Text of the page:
Julian House drive to improve support at Bath shelter
Homelessness charity Julian House has announced plans for a £420,000 upgrade of its Manvers Street night shelter.
Work will begin at the end of this month on the project which will see dormitory accommodation converted into individual sleeping quarters, with other improvements including a new kitchen and upgraded medical facilities.
The refurbishment will also aim to introduce more natural light into the semi-basement premises as well as more beds for women.
The night shelter has 21 beds, but only three are for women because of the dormitory layout.
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The charity's chief executive, Peter Denning said: "It has long been recognised that dormitories are not the best way to support homeless men and women in the challenging journey from the streets back into mainstream society.
"We know for sure that some of the most vulnerable clients won't come into Julian House for that reason.
"Another problem with the existing building is that we can only accommodate three women when we know that there are many more who need our support."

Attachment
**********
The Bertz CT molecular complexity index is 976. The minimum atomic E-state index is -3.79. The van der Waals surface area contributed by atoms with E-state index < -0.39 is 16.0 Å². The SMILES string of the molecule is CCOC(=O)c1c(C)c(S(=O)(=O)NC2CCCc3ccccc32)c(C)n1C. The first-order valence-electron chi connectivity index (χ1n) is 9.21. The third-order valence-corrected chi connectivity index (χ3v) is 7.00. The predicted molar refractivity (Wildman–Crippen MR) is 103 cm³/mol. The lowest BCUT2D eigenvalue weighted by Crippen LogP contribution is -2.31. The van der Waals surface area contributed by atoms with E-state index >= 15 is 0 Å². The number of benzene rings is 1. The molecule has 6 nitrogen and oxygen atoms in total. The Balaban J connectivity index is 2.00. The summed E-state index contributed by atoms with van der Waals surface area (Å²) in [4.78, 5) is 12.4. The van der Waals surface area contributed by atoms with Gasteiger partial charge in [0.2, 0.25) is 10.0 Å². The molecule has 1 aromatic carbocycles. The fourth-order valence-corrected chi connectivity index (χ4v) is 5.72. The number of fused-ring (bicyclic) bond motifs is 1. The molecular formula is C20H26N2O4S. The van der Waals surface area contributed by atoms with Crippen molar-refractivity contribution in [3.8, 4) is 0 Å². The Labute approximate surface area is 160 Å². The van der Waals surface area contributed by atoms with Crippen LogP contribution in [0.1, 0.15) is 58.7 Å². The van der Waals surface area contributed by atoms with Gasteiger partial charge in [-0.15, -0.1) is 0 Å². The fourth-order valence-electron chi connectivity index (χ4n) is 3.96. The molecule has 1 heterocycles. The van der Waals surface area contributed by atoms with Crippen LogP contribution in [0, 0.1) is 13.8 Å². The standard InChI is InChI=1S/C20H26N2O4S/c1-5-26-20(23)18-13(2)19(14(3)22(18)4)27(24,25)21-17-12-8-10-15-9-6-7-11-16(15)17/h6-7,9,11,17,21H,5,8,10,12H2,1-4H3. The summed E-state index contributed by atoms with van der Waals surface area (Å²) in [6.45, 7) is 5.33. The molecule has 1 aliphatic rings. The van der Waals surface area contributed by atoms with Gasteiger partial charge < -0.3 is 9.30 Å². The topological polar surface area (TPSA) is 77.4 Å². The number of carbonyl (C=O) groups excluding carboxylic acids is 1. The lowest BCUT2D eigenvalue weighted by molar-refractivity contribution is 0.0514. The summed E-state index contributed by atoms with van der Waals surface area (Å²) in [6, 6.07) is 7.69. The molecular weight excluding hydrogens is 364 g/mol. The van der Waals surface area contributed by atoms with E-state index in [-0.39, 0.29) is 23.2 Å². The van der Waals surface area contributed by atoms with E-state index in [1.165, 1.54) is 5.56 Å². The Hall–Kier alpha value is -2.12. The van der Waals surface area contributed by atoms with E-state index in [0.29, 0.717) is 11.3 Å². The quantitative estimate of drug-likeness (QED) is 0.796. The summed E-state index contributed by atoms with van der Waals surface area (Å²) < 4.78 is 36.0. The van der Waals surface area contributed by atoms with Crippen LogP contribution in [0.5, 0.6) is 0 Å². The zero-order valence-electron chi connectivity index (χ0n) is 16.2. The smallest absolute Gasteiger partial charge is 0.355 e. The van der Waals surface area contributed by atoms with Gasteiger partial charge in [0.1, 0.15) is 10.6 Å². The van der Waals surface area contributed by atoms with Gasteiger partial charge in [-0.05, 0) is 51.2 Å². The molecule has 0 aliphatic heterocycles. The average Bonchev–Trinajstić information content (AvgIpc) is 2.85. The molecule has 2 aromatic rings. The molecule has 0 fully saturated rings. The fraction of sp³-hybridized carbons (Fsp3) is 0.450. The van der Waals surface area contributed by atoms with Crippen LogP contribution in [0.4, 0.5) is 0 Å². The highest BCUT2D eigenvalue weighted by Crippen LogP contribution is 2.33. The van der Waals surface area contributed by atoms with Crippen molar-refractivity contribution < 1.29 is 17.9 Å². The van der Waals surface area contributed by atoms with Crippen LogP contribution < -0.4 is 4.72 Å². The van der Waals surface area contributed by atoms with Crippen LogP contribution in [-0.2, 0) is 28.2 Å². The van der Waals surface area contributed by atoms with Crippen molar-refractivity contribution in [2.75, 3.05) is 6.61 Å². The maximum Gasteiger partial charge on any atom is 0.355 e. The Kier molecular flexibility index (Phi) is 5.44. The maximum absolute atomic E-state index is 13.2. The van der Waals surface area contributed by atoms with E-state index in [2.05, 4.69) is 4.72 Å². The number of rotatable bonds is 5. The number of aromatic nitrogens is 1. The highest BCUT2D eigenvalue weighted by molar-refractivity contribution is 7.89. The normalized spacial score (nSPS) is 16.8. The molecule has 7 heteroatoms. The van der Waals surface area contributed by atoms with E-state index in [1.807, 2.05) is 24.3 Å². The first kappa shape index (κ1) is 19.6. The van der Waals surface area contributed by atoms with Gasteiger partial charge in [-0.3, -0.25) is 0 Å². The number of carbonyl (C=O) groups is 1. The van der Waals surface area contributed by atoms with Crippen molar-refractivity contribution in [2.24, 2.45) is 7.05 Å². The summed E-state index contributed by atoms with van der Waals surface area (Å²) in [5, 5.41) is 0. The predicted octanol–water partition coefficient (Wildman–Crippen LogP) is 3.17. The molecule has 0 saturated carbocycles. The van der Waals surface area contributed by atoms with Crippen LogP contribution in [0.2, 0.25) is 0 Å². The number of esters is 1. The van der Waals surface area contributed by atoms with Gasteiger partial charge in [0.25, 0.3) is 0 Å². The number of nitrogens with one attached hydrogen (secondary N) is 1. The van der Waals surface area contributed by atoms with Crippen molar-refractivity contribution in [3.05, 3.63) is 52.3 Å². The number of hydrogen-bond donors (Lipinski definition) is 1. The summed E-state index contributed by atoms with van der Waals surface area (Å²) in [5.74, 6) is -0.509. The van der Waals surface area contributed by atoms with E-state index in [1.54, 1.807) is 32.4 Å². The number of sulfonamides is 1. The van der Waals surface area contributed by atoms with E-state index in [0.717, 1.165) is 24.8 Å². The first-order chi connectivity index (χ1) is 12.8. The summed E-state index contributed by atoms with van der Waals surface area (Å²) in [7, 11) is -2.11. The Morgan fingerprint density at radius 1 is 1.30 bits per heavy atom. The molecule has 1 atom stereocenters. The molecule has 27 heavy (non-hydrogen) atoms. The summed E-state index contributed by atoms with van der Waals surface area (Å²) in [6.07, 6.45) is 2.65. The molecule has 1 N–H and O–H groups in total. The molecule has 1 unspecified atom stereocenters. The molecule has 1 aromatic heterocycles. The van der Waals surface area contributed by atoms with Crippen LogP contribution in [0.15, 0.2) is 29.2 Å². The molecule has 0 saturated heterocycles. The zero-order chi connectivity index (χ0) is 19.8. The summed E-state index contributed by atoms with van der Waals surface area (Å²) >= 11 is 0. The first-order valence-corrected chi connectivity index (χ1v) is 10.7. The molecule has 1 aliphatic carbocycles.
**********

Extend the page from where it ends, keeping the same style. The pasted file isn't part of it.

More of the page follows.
He added: "A lot of consultation has gone into the planning for the new facilities.
"This will mean fewer rough sleepers risking their lives on the streets, improved quality of support and speeding up the process of getting our clients into sustainable accommodation."
During the four months of the refurbishment project, an emergency night shelter will be created in the basement of Manvers Street Baptist Church next door.
Athough contracts have been signed and Julian House has committed itself to the project, the charity still has to find a significant part of the money needed.
Fundraising manager Cecil Weir is hoping that trusts, businesses and the public will rally round to support the venture and raise the £170,000 shortfall.
Mr Weir said: "Julian House has committed £250,000 from its own reserves and buildings' maintenance fund to get the project off the ground – a massive commitment for an organisation of our size which is over and above our day-to-day running costs.
"Over the coming months we'll be asking for donations towards the £170,000 shortfall – £40 would buy a mattress for one of the sleeping quarters – whilst £4,000 would build a complete unit.
"This project isn't just about giving clients a proper night's rest.
"It will save lives and provide a better chance for some of the most marginalised members of society."
At a recent open house event, detailed plans for the building work were shown off to representatives from other agencies working for the homeless, as well as B&NES councillors and MP Don Foster.
Chairman of the council Rob Appleyard said: "In this day and age no one should be forced to sleep in a dormitory."
Anyone wishing to see plans for the new facilities should visit the website www.julianhouse.org.uk or see the window display at 55 New King Street.
Donations towards the upgrade appeal should be sent to Mr Weir at the above address or by calling him on 01225 354652.